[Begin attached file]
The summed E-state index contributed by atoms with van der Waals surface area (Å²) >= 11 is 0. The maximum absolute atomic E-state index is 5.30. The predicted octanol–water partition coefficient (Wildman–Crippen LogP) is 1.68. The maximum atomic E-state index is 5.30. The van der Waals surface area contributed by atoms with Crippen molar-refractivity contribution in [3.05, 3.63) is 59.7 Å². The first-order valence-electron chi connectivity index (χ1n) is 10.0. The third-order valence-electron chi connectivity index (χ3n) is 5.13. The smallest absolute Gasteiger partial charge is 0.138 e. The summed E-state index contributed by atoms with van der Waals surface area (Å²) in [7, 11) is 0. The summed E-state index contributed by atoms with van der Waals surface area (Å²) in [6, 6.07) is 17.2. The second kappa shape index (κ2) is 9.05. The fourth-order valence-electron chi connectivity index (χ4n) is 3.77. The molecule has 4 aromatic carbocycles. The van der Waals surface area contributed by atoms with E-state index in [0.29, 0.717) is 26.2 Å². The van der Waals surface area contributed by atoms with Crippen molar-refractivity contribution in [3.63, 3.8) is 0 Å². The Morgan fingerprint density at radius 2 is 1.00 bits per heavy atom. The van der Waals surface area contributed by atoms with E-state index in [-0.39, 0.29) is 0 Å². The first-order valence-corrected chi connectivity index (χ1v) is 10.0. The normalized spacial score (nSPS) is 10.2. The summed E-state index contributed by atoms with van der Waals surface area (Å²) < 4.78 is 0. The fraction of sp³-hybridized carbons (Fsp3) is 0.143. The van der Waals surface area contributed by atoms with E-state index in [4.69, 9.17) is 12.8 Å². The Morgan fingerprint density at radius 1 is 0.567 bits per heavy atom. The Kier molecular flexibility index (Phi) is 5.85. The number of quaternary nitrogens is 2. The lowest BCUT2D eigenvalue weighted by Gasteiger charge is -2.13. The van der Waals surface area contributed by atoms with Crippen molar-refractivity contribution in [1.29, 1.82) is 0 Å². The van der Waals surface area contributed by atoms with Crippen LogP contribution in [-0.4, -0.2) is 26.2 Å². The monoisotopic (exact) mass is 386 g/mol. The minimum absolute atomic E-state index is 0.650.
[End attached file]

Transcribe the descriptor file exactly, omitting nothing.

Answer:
The summed E-state index contributed by atoms with van der Waals surface area (Å²) >= 11 is 0. The maximum absolute atomic E-state index is 5.30. The predicted octanol–water partition coefficient (Wildman–Crippen LogP) is 1.68. The maximum atomic E-state index is 5.30. The van der Waals surface area contributed by atoms with Crippen molar-refractivity contribution in [3.05, 3.63) is 59.7 Å². The first-order valence-electron chi connectivity index (χ1n) is 10.0. The third-order valence-electron chi connectivity index (χ3n) is 5.13. The smallest absolute Gasteiger partial charge is 0.138 e. The summed E-state index contributed by atoms with van der Waals surface area (Å²) in [7, 11) is 0. The summed E-state index contributed by atoms with van der Waals surface area (Å²) in [6, 6.07) is 17.2. The second kappa shape index (κ2) is 9.05. The fourth-order valence-electron chi connectivity index (χ4n) is 3.77. The molecule has 4 aromatic carbocycles. The van der Waals surface area contributed by atoms with E-state index in [0.29, 0.717) is 26.2 Å². The van der Waals surface area contributed by atoms with Crippen molar-refractivity contribution in [3.63, 3.8) is 0 Å². The Morgan fingerprint density at radius 2 is 1.00 bits per heavy atom. The van der Waals surface area contributed by atoms with E-state index in [-0.39, 0.29) is 0 Å². The first-order valence-corrected chi connectivity index (χ1v) is 10.0. The normalized spacial score (nSPS) is 10.2. The summed E-state index contributed by atoms with van der Waals surface area (Å²) < 4.78 is 0. The fraction of sp³-hybridized carbons (Fsp3) is 0.143. The van der Waals surface area contributed by atoms with E-state index in [4.69, 9.17) is 12.8 Å². The Morgan fingerprint density at radius 1 is 0.567 bits per heavy atom. The Kier molecular flexibility index (Phi) is 5.85. The number of quaternary nitrogens is 2. The lowest BCUT2D eigenvalue weighted by Gasteiger charge is -2.13. The van der Waals surface area contributed by atoms with Crippen molar-refractivity contribution in [1.29, 1.82) is 0 Å². The van der Waals surface area contributed by atoms with Crippen LogP contribution in [-0.4, -0.2) is 26.2 Å². The monoisotopic (exact) mass is 386 g/mol. The minimum absolute atomic E-state index is 0.650.